WT20: We're in 6th gear, but let's not take things for granted, says Dhoni
The Indian team is in "sixth gear" after a perfect buildup heading into the World Twenty20 Championship but captain Mahendra Singh Dhoni has said that the side can't afford to take things for granted given the format's fickle nature
The Indian cricket team is in "sixth gear" after a perfect buildup heading into the World Twenty20 Championship but captain Mahendra Singh Dhoni today said the side cannot afford to take things for granted given the format's fickle nature.
Mahendra Singh Dhoni
India blanked Australia in their own backyard, beat Sri Lanka at home before capturing the Asia Cup in Bangladesh. In the course of these triumphs, Dhoni's men lost just one game making it the near-perfect build-up campaign for the team which won the inaugural Championship back in 2007.
"I think we are running on sixth gear. Technology has gone into the eighth gear but the kind of stuff we are doing on the field is adequate for any level of game. We have to see the focus should be on from the very first ball. I think everything is set, there're not anymore gears to operate on.
I am really quite happy with the progress," Dhoni said at the pre-tournament news conference where the main draw matches will start on March 15.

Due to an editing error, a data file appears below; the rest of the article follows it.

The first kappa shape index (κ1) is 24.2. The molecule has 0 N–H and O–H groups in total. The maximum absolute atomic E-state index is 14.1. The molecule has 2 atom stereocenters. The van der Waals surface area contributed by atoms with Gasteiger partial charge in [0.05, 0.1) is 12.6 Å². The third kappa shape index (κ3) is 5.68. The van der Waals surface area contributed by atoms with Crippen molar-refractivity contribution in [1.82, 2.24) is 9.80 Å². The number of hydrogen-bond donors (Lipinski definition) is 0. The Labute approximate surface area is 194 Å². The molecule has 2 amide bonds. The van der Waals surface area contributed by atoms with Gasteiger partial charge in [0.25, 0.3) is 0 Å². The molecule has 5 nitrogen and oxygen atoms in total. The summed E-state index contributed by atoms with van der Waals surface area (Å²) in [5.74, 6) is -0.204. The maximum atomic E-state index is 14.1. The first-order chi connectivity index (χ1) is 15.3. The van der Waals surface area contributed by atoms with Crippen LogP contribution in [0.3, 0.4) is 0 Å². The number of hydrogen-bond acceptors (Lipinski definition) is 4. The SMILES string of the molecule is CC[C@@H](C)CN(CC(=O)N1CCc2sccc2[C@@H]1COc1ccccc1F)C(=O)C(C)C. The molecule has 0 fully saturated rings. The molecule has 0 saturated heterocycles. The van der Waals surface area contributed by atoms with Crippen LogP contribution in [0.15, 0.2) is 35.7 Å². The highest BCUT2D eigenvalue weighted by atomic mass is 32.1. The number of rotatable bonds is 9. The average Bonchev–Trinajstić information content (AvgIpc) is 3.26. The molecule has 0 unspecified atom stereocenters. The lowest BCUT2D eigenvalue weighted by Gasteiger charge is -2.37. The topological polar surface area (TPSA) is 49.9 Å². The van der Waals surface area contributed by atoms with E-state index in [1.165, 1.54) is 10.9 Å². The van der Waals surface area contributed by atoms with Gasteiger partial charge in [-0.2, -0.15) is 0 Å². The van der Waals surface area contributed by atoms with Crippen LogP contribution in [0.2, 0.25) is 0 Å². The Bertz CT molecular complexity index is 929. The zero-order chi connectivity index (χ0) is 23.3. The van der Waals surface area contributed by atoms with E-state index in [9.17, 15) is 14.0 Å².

India will be up against New Zealand in their opening match in Nagpur on March 15. "Let's not say it's happening in India so it belongs to us. Especially in the shorter formats, the difference becomes smaller and smaller. Every team has a chance, if we play to our potential and execute our plans then we definitely have a chance."
Dhoni said it was a big relief for him to see that the young duo of Jasprit Bumrah and Hardik Pandya have managed to gel with the team along with comeback veteran Ashish Nehra.
"Definitely, I feel happy, it's a big relief. It's a relief to have death bowlers. 99 per cent of the time I know who's bowling the death. The job becomes easy. The whole bowling department is doing well. I don't have to put a lot of effort."
On the preparation front, the buildup to India's successful campaign in winning the 2011 World Cup may be different but expectations are the same, said World Cup winning Indian skipper.
"Frankly it's the difficult to remember the 2011 World Cup. When it comes to expectations, I don't think it's any lesser than in 2011. It's difficult to remember the preparations we went through before the 2011 World Cup but as far as this preparation is concerned, we have had a perfect
"We won the Australia series, the bilateral series with Sri Lanka, than winning a tournament like Asia Cup, we are looking right on track. Fitness will be one of the concerns.
Because of fitness you may lose one of the first XI. Unless it's a ball hit injury or like that, we will be quite happy," he said.
Quizzed about his batting position which he shuffles as per match situation, Dhoni said he would continue the finisher's role of hitting it big in minimum deliveries.
"I always felt good when it comes to batting. Up and down keeps happening in the batting department. You have to see the opportunity you're getting. It depends how much opportunity. I felt I had a decent opportunity. 90 per cent of time I will be playing the same kind of role as I played in the Asia Cup, playing 10-12 ball innings. I'm ready for the challenges," he said.